Chef Dave Smoke-McCluskey

North August-based culinary educator Chef Dave Smoke-McCluskey will give an Indigenous foodways lecture concluding Native American Studies Week 2021 on Friday, Nov. 19. Photo courtesy of Chef Dave Smoke-McCluskey.

LANCASTER – USC Lancaster’s Native American Studies Center will host its 16th Annual Native American Studies Week, “Indigenous Contributions in STEAM,” celebrating Native contributions in science, technology, engineering, arts and math.

Events from Nov. 15 to 19 include an art exhibit reception, an artist talk and programs on the chemistry of Catawba pottery and Indigenous medicine and health practices.

A talk on Indigenous foodways, “Indigenous Science and the Three Sisters Diet,” from Chef Dave Smoke-McCluskey (Mohawk) will conclude the week. Based in North Augusta, McCluskey is the owner of Corn Mafia Hominy, specializing in small batch hominy, and has been the chef-in-residence for the Chickasaw Nation’s children’s art program for two summers now.

Originally from upstate New York, Chef McCluskey is a forager who has been in foodways for over 40 years and teaches others about Indigenous foodways, hominy and nixtamalization, the process by which corn is treated and softened to make hominy. The chef will discuss the Three Sisters agricultural practice of growing corn, beans and squash in the same mound, as well as the loss of traditional foodways within Indigenous communities.

I tend to look at a lot of things and go, ‘what do we do with this?’” McCluskey said. “Some of what I talk about is not losing our foodways for the sake of decolonizing our diets when we don't really know what our diets were.”

The week’s events include:

Nov. 15, 12:15 p.m.- The Chemistry of Catawba Indian Pottery"- Art Greenberg, professor emeritus of chemistry at the University of New Hampshire, discusses the science of art in this presentation analyzing the chemistry of Catawba pottery. Held in conjunction with the USC Lancaster Chemistry Club. Presented via Zoom.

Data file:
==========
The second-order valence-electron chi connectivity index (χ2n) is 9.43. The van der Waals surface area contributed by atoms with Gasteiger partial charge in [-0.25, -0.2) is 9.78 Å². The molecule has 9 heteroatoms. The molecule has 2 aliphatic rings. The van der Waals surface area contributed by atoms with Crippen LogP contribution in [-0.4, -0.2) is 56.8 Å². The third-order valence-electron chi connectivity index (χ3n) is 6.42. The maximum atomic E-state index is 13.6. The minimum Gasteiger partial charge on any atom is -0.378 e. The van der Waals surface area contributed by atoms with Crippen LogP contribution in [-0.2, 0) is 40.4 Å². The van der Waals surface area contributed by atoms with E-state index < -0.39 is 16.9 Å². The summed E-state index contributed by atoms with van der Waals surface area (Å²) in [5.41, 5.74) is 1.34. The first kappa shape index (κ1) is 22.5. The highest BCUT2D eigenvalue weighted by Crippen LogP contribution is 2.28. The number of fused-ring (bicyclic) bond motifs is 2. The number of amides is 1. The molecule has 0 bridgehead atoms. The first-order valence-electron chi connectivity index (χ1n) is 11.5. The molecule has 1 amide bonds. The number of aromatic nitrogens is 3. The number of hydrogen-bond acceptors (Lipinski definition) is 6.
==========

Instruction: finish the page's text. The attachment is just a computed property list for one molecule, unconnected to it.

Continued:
Nov. 16, Noon- “Medicine among the Aztecs.” Kim Richardson, USC Lancaster Associate professor of history, explores the complexities of medicine, childbirth, sanitation, diseases and other issues within the Aztec Empire to discover what can be learned and applied to current concerns. Presented in person and via Zoom.

Nov. 17, 2 p.m.- “Indigenous Inventions Through the Ages” Special Reception. Learn more about Indigenous inventions, innovations and other contributions to the field of STEAM in this new exhibit. Presented in person and via Zoom.

Nov. 18, 6 p.m.- Artist Talk: An Evening with Alex Osborn. Alex Osborn (Catawba), the center’s summer contemporary artist-in-residence, will talk about his residency in the center’s Five Points Gallery. Presented in person and via Zoom.

Nov. 19, Noon- November Lunch and Learn: “Indigenous Science and the Three Sisters Diet.” “Cod Chef” Dave Smoke-McCluskey (Mohawk), discusses the science of nixtamalization and its impact on the agricultural Indigenous diet. Presented in person and via Zoom.

To attend the events in person, email the Center at usclnasp@mailbox.sc.edu to attend events in

or call 803-313-7172 to reserve a spot on the guest list. There is in-person capacity limit due to COVID-19 and in-person attendees are encouraged to register early.

To attend the events virtually, register at the Zoom registration links available on the Center’s  website and social media platforms.

 

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